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Comment author: ChristianKl 30 September 2014 05:08:07PM 0 points [-]

At the moment I don't think we have good answers for the core questions. Good reasoning is hard. Pretending that it's possible by following a few quick fixes might make it easier to reach more people but it brings in people who don't belong.

Comment author: gjm 30 September 2014 10:06:18PM 0 points [-]

I take it the point is to bring in people who don't belong yet but who might turn out to belong when they've thought about it some more.

(Not necessarily to Less Wrong as such -- which might do best to remain a forum for sometimes-intimidatingly-technical discussion that preferentially attracts the very clever -- but to "the broader rationalist community".)

Comment author: mushroom 30 September 2014 04:39:34AM 4 points [-]

What are some online (or offline but generally accessible) clusters that would appeal or be valuable to a typical lesswrong reader, but that have little obvious intersection with lesswrong memespace?

What does it mean if there aren't any? Does a cluster just expand to it's natural limits? I wonder if the space of the general contemporaneous approaches to "thinking about thinking" ultimately map down to just a few personality types.

Comment author: gjm 30 September 2014 10:02:06PM 0 points [-]

It may be worth clarifying that "cluster" here is (I take it) intended to have roughly the same meaning as in the old OB post The correct contrarian cluster, meaning something like "set of somewhat-related ideas". So mushroom is, I think, asking whether there are ways of looking at the world, or (so to speak) toolboxes for thinking, that aren't already familiar to most of the LW readership but might be useful.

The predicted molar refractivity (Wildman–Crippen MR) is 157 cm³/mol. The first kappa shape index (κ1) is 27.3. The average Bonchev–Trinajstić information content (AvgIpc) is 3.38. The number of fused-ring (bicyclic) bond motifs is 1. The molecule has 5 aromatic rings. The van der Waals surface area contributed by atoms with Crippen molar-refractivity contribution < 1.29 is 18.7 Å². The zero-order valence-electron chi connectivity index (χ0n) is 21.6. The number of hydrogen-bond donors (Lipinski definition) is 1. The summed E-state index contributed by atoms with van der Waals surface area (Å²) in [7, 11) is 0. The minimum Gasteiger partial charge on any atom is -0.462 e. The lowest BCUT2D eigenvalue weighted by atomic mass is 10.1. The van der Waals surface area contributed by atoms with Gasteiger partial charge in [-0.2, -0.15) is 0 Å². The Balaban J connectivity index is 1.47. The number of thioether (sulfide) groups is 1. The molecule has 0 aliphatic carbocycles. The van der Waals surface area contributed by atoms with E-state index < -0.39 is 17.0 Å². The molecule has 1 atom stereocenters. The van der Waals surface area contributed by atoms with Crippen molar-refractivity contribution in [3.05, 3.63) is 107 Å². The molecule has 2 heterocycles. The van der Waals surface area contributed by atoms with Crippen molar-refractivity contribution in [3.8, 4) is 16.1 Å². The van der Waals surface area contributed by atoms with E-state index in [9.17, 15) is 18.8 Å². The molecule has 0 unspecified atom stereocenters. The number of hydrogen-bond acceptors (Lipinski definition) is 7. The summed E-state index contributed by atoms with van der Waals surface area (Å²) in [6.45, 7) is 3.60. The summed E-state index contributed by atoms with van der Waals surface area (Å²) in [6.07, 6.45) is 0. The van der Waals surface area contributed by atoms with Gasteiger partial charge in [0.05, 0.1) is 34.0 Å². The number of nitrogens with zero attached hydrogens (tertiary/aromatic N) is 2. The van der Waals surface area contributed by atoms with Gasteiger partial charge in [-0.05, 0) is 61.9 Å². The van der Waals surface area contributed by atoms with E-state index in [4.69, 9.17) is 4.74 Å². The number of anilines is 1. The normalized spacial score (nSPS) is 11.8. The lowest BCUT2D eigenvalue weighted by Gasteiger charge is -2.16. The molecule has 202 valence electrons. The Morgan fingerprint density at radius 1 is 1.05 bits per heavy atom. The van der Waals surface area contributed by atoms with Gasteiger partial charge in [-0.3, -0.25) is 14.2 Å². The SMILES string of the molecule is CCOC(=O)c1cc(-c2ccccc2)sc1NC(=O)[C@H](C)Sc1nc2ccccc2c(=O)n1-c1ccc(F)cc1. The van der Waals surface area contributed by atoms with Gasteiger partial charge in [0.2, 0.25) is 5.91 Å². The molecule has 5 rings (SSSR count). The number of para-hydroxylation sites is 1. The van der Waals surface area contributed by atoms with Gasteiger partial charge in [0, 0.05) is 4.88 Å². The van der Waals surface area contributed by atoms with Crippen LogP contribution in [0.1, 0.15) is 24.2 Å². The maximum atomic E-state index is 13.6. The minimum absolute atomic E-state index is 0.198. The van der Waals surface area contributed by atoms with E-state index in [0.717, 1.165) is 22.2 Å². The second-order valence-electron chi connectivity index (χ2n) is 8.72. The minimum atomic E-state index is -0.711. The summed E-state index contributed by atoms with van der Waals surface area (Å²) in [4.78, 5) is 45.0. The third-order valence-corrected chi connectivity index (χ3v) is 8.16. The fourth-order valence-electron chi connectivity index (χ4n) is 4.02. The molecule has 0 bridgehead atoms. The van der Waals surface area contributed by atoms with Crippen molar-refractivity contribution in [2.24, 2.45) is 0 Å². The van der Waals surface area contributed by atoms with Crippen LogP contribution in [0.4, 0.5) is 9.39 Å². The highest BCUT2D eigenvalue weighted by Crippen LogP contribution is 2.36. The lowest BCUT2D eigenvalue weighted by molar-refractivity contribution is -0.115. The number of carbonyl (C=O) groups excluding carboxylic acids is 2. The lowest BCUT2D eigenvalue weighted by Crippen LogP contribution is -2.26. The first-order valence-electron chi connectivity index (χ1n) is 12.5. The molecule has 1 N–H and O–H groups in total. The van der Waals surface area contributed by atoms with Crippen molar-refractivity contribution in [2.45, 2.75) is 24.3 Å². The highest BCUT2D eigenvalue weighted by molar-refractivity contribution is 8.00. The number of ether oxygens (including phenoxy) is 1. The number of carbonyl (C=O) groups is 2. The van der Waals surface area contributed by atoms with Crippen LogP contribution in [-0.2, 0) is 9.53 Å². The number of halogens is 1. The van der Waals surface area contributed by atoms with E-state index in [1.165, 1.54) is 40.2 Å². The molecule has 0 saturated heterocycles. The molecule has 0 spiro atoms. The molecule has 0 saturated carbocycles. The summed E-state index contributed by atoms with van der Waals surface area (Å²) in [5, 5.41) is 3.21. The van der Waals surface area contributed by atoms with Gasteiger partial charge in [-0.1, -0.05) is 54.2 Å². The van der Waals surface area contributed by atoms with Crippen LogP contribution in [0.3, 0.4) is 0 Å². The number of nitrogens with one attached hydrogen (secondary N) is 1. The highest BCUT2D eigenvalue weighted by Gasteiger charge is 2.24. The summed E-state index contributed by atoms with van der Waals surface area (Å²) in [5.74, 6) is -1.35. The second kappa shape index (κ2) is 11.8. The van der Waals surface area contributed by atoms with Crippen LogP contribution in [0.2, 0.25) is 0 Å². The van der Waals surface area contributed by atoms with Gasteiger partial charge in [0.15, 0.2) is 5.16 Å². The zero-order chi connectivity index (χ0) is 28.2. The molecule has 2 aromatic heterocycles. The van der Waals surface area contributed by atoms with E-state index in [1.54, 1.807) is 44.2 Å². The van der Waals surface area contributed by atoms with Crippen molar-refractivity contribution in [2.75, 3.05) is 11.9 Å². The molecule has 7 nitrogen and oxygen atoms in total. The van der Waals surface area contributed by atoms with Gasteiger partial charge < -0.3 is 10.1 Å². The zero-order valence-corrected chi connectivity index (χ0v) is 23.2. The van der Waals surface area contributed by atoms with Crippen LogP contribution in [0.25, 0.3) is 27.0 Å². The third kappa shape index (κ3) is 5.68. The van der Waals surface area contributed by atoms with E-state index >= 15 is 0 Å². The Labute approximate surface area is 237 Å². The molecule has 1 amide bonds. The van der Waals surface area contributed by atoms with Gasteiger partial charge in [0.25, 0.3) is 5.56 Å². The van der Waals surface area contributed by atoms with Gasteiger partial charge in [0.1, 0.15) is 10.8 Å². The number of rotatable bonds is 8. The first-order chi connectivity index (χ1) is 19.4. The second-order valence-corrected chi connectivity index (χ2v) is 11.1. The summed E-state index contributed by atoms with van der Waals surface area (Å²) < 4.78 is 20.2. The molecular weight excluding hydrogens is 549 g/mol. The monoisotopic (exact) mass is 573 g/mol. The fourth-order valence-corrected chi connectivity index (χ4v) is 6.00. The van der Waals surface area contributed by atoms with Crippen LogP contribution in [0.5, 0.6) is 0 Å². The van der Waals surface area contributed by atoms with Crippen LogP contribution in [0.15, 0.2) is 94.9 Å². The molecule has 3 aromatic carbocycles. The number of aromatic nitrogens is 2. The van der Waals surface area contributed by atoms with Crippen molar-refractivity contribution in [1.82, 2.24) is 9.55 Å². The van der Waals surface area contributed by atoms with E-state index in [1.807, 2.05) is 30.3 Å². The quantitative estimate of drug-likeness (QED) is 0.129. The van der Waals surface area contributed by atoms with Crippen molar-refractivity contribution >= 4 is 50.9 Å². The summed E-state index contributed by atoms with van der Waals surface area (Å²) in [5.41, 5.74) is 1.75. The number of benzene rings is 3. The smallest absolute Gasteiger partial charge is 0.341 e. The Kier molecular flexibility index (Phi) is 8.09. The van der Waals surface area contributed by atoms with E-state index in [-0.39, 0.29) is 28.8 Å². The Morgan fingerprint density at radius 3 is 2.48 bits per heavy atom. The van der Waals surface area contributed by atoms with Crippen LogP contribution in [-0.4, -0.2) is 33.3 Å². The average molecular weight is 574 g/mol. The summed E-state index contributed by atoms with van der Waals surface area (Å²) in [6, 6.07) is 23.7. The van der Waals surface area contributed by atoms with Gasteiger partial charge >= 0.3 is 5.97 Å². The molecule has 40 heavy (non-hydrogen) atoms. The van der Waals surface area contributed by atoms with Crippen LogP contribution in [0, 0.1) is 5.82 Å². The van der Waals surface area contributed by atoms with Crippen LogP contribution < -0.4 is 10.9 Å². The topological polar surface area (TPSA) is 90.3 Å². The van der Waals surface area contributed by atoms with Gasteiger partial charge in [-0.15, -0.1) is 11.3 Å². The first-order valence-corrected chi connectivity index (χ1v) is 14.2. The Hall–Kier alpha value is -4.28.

(mushroom, please correct me if I've got it wrong.)

Comment author: polymathwannabe 30 September 2014 05:01:37PM -2 points [-]

Lalartu simply says that the colonies will resent Earth, which rests on the unquestioned presupposition that the colonies will live in misery.

I agree that the colonies should not blame Earth for any harm they do to themselves, but, from reading Lalartu's tone, it seems to assume that Earthers can do no wrong.

Comment author: gjm 30 September 2014 05:09:39PM 1 point [-]

the unquestioned presupposition that the colonies will live in misery

I agree that that's weird and probably wrong, but it's not clear to me what it tells us about Lalartu's politics.

it seems to assume that Earthers can do no wrong.

I don't see that it even assumes that Earthers won't be responsible for the (alleged) misery of the (hypothetical) colonies. You may well be right about where Lalartu's coming from, and that may well be because you've picked up reliable signals of right-wing-ness in what he wrote, but if so I think they are subtler signals than you are describing.

Comment author: fortyeridania 29 September 2014 09:43:38PM 1 point [-]

What's SSC? I doubt it's one of these.

Comment author: gjm 30 September 2014 05:03:54PM 6 points [-]

Others have already explained what it stands for and provided a link; it may be worth adding that the author of that blog is also known on LW as Yvain, who once upon a time was one of the best and most prolific LW contributors; his particularly highly rated posts include one on the notion of "disease", one about metacontrarianism, one clarifying what it means when a model says something is almost certainly true, one on efficient charity, one introducing prospect theory, one about buying houses, one about Schelling fences, one about the worst argument in the world. (He's still one of the best but participates rather little.) He's also the guy who does the annual Less Wrong survey.